The last bits of ash and greenhouse gases from Hawaii’s only remaining coal-fired power plant slipped into the environment this week when the state’s dirtiest source of electricity burned its final pieces of fuel. The last coal shipment arrived in the islands at the end of July, and the AES Corporation coal plant closed Thursday after 30 years in operation. The facility produced up to one-fifth of the electricity on Oahu — the most populous island in a state of nearly 1.5 million people. “It really is about reducing greenhouse gases,” Hawaii Gov. David Ige said in an interview with The Associated Press. "And this coal facility is one of the largest emitters. Taking it offline means that we'll stop the 1.5 million metric tons of greenhouse gases that were emitted annually.” Also read: China promotes coal in setback for efforts to cut emissions Like other Pacific islands, the Hawaiian chain has suffered the cascading impacts of climate change. The state is experiencing the destruction of coral reefs from bleaching associated with increased ocean temperatures, rapid sea level rise, more intense storms and drought that is increasing the state's wildfire risk. In 2020, Hawaii’s Legislature passed a law banning the use of coal for energy production at the start of 2023. Hawaii has mandated a transition to 100% renewable energy by 2045, and was the first state to set such a goal. But critics say that while ending the state's dirtiest source of energy is ultimately a good move, doing so now is not. Renewable sources meant to replace coal energy are not yet on line because of permitting delays, contract issues and pandemic-related supply-chain problems. So the state will instead burn more costly oil that is only slightly less polluting than coal. “If you are a believer that climate change is going to end because we shut down this coal plant, this is a great day for you," said Democratic state Sen. Glenn Wakai, chair of the Committee on Economic Development, Tourism and Technology. “But if you pay an electricity bill, this is a disastrous day for you.” Also read: Climate consensus appears near; India objects to coal plans The end of coal and the additional cost of oil will translate to an increase in electricity bills for consumers who already face the nation's highest energy and living costs. Hawaiian Electric Company had projected ratepayers would see a 7% spike in their bills, but Thursday revised that to 4% because of a drop in oil prices. “What we’re doing ... is transitioning from the cheapest fossil fuel to the most expensive fossil fuel,” Wakai said. "And we’re going to be subjected to geopolitical issues on pricing for oil as well as access to oil. ” The AES coal plant closure means Hawaii joins 10 other states with no major coal-fired power facilities, according to data from Global Energy Monitor, a nonprofit advocating for a global transition to clean energy. Rhode Island and Vermont never had any coal-fired power plants. While Hawaii is the first state to fully implement a ban on coal, a handful of others previously passed laws. The 2015 law in Oregon, the first state to pass a ban, isn't effective until 2035. Washington state's 2020 coal ban starts in 2025. California, Maine and Texas are among states that have restricted construction of new coal-fired plants. The number of coal-burning units in the United States peaked in 2001 at about 1,100. More than half have stopped operating since then, with most switching to more cost-effective natural gas. U.S. Energy Information Administration data shows oil generated about two-thirds of Hawaii's electricity in 2021. That makes Hawaii the most petroleum-dependent state, even as it tries to make a rapid transition to renewables. Hawaii already gets about 40% of its power from sustainable sources including wind, solar, hydroelectric and geothermal. State Sen. Kurt Fevella, a Republican and the Senate Minority Leader, suggested that Hawaiian Electric Company and other energy corporations should absorb the additional cost of shifting to renewables. “The fact that Hawaii’s families are already doing what is necessary to reduce their energy uses while still paying the most in the nation for household electricity is unsustainable,” said Fevella. “While I believe utility companies like HECO can do more to reduce the energy burden passed on to Hawaii’s ratepayers, I also believe developers of renewal energy projects should also bear a greater portion of the transmission costs." Hawaiian Electric Company, the primary distributor of electricity for the state, said it can do little to change the prices to consumers. “We’re a regulated monopoly,” said Vice President of Government and Community Relations and Corporate Communications Jim Kelly. ”So we don’t set the prices. We don’t make any money on the fuels that we use to generate electricity.” AES, the operator of Hawaii's last coal plant, has transitioned to creating clean energy and is working on large solar farms across the state, including one in West Oahu that will replace some lost coal energy when completed next year. “Renewables are getting cheaper by the day," said Leonardo Moreno, president of AES Corporation's clean energy division. “I envision a future where energy is very, very cheap, abundant and renewable." Sustainable energy experts say getting rid of coal is critical in curbing climate change. While the current renewable landscape is not perfect, they say technologies are improving. “This is the decade of climate action that we really need to be moving on right now,” said Makena Coffman, University of Hawaii professor and director for the Institute for Sustainability and Resilience. “And so these are available technologies and they might get incrementally better, but let’s not wait 10 years to do it.” Profits from the increased electricity costs to Hawaii consumers will go mostly to overseas oil producers, said Hawaii's Chief Energy Officer Scott Glenn. Hawaii’s petroleum is distributed by Par Pacific, a Houston-based company which has traditionally sourced the state's oil from Libya and Russia. But after the invasion of Ukraine, Hawaii halted oil shipments from Russia and replaced it with products from Argentina. Extending the coal plant's operation would be complicated and costly, Glenn said, noting that the plant has been planning decommissioning for years and would now have to buy coal at market price. “Coal is going up. It’s getting more expensive,” he said of the supply Hawaii gets from clearcut rainforests in Indonesia. "If we were using U.S. coal, it would not be the cheapest energy source on the grid.” Why would Hawaii, a small U.S. state in the middle of the Pacific, try to lead the way in moving to sustainable energy? “We are already feeling the effects of climate change,'" Glenn said. “It’s not fair or right to ask other nations or states to act on our behalf if we are not willing and able to do it ourselves. If we don’t, we drown.”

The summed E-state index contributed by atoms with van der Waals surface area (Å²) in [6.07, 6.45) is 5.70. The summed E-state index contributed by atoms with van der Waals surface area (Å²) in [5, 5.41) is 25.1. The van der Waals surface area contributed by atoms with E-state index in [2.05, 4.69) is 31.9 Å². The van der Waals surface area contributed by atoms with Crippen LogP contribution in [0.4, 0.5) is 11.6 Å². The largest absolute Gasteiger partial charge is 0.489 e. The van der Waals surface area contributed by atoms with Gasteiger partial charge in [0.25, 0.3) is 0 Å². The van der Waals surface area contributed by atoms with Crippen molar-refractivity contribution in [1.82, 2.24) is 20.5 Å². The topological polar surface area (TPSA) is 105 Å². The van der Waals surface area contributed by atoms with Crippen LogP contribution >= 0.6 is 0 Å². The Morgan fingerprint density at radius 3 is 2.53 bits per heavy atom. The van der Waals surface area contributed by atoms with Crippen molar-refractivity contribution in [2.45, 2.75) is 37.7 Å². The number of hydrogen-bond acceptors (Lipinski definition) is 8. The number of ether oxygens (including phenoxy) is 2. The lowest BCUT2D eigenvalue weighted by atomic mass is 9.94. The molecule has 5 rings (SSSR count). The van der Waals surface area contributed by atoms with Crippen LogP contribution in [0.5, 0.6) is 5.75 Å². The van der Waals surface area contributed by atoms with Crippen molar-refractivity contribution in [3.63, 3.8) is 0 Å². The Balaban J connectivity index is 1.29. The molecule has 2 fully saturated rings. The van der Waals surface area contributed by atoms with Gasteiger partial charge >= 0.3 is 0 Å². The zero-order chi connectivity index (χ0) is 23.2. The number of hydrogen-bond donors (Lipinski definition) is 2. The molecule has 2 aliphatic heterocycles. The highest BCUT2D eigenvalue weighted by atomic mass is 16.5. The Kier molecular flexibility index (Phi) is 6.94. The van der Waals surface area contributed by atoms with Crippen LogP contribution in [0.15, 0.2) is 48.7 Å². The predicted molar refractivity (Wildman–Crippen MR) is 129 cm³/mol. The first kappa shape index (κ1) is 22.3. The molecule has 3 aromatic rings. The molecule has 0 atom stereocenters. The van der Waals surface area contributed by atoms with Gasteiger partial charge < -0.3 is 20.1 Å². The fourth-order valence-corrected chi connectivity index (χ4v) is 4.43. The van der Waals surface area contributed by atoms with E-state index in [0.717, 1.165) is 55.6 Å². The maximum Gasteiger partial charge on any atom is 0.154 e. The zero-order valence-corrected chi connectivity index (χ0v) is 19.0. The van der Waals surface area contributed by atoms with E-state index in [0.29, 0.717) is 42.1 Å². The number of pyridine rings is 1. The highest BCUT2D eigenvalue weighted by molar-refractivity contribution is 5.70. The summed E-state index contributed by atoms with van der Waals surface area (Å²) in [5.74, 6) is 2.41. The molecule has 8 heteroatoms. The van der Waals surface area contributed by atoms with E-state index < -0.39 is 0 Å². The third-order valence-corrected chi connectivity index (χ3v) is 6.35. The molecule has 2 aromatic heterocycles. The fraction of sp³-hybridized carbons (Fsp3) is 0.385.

Rampal Plant: Hasina, Modi to jointly announce completion of 1st unit in Sept